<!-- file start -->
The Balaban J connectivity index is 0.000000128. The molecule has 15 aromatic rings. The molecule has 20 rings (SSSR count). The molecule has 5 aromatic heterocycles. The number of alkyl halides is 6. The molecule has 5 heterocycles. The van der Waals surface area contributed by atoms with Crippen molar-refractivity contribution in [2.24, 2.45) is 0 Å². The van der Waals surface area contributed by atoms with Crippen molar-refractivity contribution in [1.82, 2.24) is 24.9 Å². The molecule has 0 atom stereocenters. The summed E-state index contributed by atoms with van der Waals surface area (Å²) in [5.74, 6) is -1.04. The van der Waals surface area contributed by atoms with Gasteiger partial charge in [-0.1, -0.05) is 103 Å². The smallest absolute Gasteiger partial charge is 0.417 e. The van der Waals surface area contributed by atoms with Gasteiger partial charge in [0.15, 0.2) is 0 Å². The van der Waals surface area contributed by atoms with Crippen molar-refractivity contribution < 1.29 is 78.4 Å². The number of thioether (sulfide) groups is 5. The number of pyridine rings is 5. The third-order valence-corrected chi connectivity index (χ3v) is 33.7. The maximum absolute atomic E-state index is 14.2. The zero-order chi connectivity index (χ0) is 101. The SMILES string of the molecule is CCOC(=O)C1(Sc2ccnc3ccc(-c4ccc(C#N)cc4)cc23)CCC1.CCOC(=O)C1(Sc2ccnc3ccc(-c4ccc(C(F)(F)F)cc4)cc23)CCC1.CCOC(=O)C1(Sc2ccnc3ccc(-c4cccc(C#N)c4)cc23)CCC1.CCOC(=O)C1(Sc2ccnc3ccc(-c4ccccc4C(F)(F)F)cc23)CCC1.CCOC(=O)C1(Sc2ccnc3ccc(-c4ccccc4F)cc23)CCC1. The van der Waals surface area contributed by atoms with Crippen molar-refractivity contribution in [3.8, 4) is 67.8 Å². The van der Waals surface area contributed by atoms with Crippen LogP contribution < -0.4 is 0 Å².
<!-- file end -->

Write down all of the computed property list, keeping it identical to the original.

The Balaban J connectivity index is 0.000000128. The molecule has 15 aromatic rings. The molecule has 20 rings (SSSR count). The molecule has 5 aromatic heterocycles. The number of alkyl halides is 6. The molecule has 5 heterocycles. The van der Waals surface area contributed by atoms with Crippen molar-refractivity contribution in [2.24, 2.45) is 0 Å². The van der Waals surface area contributed by atoms with Crippen molar-refractivity contribution in [1.82, 2.24) is 24.9 Å². The molecule has 0 atom stereocenters. The summed E-state index contributed by atoms with van der Waals surface area (Å²) in [5.74, 6) is -1.04. The van der Waals surface area contributed by atoms with Gasteiger partial charge in [-0.1, -0.05) is 103 Å². The smallest absolute Gasteiger partial charge is 0.417 e. The van der Waals surface area contributed by atoms with Gasteiger partial charge in [0.15, 0.2) is 0 Å². The van der Waals surface area contributed by atoms with Crippen molar-refractivity contribution < 1.29 is 78.4 Å². The number of thioether (sulfide) groups is 5. The number of pyridine rings is 5. The third-order valence-corrected chi connectivity index (χ3v) is 33.7. The maximum absolute atomic E-state index is 14.2. The zero-order chi connectivity index (χ0) is 101. The SMILES string of the molecule is CCOC(=O)C1(Sc2ccnc3ccc(-c4ccc(C#N)cc4)cc23)CCC1.CCOC(=O)C1(Sc2ccnc3ccc(-c4ccc(C(F)(F)F)cc4)cc23)CCC1.CCOC(=O)C1(Sc2ccnc3ccc(-c4cccc(C#N)c4)cc23)CCC1.CCOC(=O)C1(Sc2ccnc3ccc(-c4ccccc4C(F)(F)F)cc23)CCC1.CCOC(=O)C1(Sc2ccnc3ccc(-c4ccccc4F)cc23)CCC1. The van der Waals surface area contributed by atoms with Crippen molar-refractivity contribution in [3.8, 4) is 67.8 Å². The van der Waals surface area contributed by atoms with Crippen LogP contribution < -0.4 is 0 Å².